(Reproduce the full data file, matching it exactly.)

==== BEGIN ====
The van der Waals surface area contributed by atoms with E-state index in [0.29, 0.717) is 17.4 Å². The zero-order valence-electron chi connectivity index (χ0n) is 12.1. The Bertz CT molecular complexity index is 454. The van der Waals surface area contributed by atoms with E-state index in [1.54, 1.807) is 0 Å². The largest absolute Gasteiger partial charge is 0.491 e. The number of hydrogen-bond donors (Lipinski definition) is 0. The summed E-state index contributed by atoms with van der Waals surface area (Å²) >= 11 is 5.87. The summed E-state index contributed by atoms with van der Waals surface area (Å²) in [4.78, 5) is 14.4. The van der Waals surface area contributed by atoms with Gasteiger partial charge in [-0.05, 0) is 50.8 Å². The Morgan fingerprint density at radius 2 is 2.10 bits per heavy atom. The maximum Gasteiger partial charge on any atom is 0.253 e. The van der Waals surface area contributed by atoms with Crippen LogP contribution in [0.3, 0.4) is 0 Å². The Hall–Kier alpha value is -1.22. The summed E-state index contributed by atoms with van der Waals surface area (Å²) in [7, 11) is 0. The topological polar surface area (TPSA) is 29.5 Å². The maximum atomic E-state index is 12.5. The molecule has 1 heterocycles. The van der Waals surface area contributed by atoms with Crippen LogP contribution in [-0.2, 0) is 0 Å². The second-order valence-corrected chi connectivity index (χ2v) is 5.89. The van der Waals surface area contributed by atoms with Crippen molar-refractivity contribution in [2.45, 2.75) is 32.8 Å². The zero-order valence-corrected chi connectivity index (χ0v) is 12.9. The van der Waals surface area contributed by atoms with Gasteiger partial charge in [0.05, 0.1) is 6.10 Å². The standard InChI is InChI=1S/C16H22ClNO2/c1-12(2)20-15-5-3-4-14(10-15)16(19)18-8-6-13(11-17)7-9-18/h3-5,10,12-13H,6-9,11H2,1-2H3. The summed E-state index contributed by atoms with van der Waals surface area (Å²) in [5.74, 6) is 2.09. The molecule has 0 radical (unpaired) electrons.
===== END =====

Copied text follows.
The van der Waals surface area contributed by atoms with E-state index in [0.29, 0.717) is 17.4 Å². The zero-order valence-electron chi connectivity index (χ0n) is 12.1. The Bertz CT molecular complexity index is 454. The van der Waals surface area contributed by atoms with E-state index in [1.54, 1.807) is 0 Å². The largest absolute Gasteiger partial charge is 0.491 e. The number of hydrogen-bond donors (Lipinski definition) is 0. The summed E-state index contributed by atoms with van der Waals surface area (Å²) >= 11 is 5.87. The summed E-state index contributed by atoms with van der Waals surface area (Å²) in [4.78, 5) is 14.4. The van der Waals surface area contributed by atoms with Gasteiger partial charge in [-0.05, 0) is 50.8 Å². The Morgan fingerprint density at radius 2 is 2.10 bits per heavy atom. The maximum Gasteiger partial charge on any atom is 0.253 e. The van der Waals surface area contributed by atoms with Crippen LogP contribution in [0.3, 0.4) is 0 Å². The Hall–Kier alpha value is -1.22. The summed E-state index contributed by atoms with van der Waals surface area (Å²) in [7, 11) is 0. The topological polar surface area (TPSA) is 29.5 Å². The maximum atomic E-state index is 12.5. The molecule has 1 heterocycles. The van der Waals surface area contributed by atoms with Crippen LogP contribution in [-0.2, 0) is 0 Å². The second-order valence-corrected chi connectivity index (χ2v) is 5.89. The van der Waals surface area contributed by atoms with Crippen molar-refractivity contribution in [2.45, 2.75) is 32.8 Å². The zero-order valence-corrected chi connectivity index (χ0v) is 12.9. The van der Waals surface area contributed by atoms with Gasteiger partial charge in [0.05, 0.1) is 6.10 Å². The standard InChI is InChI=1S/C16H22ClNO2/c1-12(2)20-15-5-3-4-14(10-15)16(19)18-8-6-13(11-17)7-9-18/h3-5,10,12-13H,6-9,11H2,1-2H3. The summed E-state index contributed by atoms with van der Waals surface area (Å²) in [5.74, 6) is 2.09. The molecule has 0 radical (unpaired) electrons.